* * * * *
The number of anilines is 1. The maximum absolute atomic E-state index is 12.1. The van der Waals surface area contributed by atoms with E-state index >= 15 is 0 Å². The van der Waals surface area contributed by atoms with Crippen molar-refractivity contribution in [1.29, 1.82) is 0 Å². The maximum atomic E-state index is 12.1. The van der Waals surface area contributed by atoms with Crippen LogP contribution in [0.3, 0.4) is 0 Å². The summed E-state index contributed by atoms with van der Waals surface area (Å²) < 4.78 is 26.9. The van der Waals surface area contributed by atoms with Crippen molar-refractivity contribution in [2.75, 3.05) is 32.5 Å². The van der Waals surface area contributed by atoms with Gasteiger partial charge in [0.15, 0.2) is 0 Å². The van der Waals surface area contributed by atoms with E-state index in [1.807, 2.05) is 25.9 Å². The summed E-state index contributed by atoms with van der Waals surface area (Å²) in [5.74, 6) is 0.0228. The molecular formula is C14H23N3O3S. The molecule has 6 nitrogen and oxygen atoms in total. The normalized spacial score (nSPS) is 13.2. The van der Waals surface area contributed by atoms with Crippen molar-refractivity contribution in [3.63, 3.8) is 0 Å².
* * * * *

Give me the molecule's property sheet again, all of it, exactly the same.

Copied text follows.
The number of anilines is 1. The maximum absolute atomic E-state index is 12.1. The van der Waals surface area contributed by atoms with E-state index >= 15 is 0 Å². The van der Waals surface area contributed by atoms with Crippen molar-refractivity contribution in [1.29, 1.82) is 0 Å². The maximum atomic E-state index is 12.1. The van der Waals surface area contributed by atoms with Crippen LogP contribution in [0.3, 0.4) is 0 Å². The summed E-state index contributed by atoms with van der Waals surface area (Å²) < 4.78 is 26.9. The van der Waals surface area contributed by atoms with Crippen molar-refractivity contribution in [2.75, 3.05) is 32.5 Å². The van der Waals surface area contributed by atoms with Gasteiger partial charge in [0.15, 0.2) is 0 Å². The van der Waals surface area contributed by atoms with E-state index in [1.807, 2.05) is 25.9 Å². The summed E-state index contributed by atoms with van der Waals surface area (Å²) in [5.74, 6) is 0.0228. The molecular formula is C14H23N3O3S. The molecule has 6 nitrogen and oxygen atoms in total. The normalized spacial score (nSPS) is 13.2. The van der Waals surface area contributed by atoms with Crippen molar-refractivity contribution in [3.63, 3.8) is 0 Å².